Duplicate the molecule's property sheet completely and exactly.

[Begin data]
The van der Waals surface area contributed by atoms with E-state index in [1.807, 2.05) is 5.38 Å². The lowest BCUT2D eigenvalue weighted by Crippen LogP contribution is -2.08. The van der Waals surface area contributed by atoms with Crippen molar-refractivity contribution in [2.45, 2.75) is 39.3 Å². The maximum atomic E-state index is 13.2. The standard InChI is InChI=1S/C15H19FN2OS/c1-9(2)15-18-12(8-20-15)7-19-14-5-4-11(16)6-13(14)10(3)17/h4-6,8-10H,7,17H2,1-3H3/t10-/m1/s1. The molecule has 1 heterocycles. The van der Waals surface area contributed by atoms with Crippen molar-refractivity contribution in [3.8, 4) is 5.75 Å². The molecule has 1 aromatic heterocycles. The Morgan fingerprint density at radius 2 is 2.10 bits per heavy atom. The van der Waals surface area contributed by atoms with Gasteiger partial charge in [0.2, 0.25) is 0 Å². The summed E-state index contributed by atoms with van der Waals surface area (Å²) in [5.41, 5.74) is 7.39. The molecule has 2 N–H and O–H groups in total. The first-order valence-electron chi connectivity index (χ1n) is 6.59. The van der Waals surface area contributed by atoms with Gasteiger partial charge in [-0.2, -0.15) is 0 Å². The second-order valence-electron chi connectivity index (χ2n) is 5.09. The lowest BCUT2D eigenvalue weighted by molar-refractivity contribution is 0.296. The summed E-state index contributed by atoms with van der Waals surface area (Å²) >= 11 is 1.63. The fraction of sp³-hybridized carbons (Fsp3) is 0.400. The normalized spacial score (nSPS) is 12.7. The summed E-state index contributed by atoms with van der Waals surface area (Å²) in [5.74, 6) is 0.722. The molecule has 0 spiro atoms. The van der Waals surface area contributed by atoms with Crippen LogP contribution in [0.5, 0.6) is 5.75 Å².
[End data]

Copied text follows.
The van der Waals surface area contributed by atoms with E-state index in [1.807, 2.05) is 5.38 Å². The lowest BCUT2D eigenvalue weighted by Crippen LogP contribution is -2.08. The van der Waals surface area contributed by atoms with Crippen molar-refractivity contribution in [2.45, 2.75) is 39.3 Å². The maximum atomic E-state index is 13.2. The standard InChI is InChI=1S/C15H19FN2OS/c1-9(2)15-18-12(8-20-15)7-19-14-5-4-11(16)6-13(14)10(3)17/h4-6,8-10H,7,17H2,1-3H3/t10-/m1/s1. The molecule has 1 heterocycles. The van der Waals surface area contributed by atoms with Crippen molar-refractivity contribution in [3.8, 4) is 5.75 Å². The molecule has 1 aromatic heterocycles. The Morgan fingerprint density at radius 2 is 2.10 bits per heavy atom. The van der Waals surface area contributed by atoms with Gasteiger partial charge in [0.2, 0.25) is 0 Å². The summed E-state index contributed by atoms with van der Waals surface area (Å²) in [5.41, 5.74) is 7.39. The molecule has 2 N–H and O–H groups in total. The first-order valence-electron chi connectivity index (χ1n) is 6.59. The van der Waals surface area contributed by atoms with Gasteiger partial charge in [-0.2, -0.15) is 0 Å². The second-order valence-electron chi connectivity index (χ2n) is 5.09. The lowest BCUT2D eigenvalue weighted by molar-refractivity contribution is 0.296. The summed E-state index contributed by atoms with van der Waals surface area (Å²) >= 11 is 1.63. The fraction of sp³-hybridized carbons (Fsp3) is 0.400. The normalized spacial score (nSPS) is 12.7. The summed E-state index contributed by atoms with van der Waals surface area (Å²) in [5.74, 6) is 0.722. The molecule has 0 spiro atoms. The van der Waals surface area contributed by atoms with Crippen LogP contribution in [0.5, 0.6) is 5.75 Å².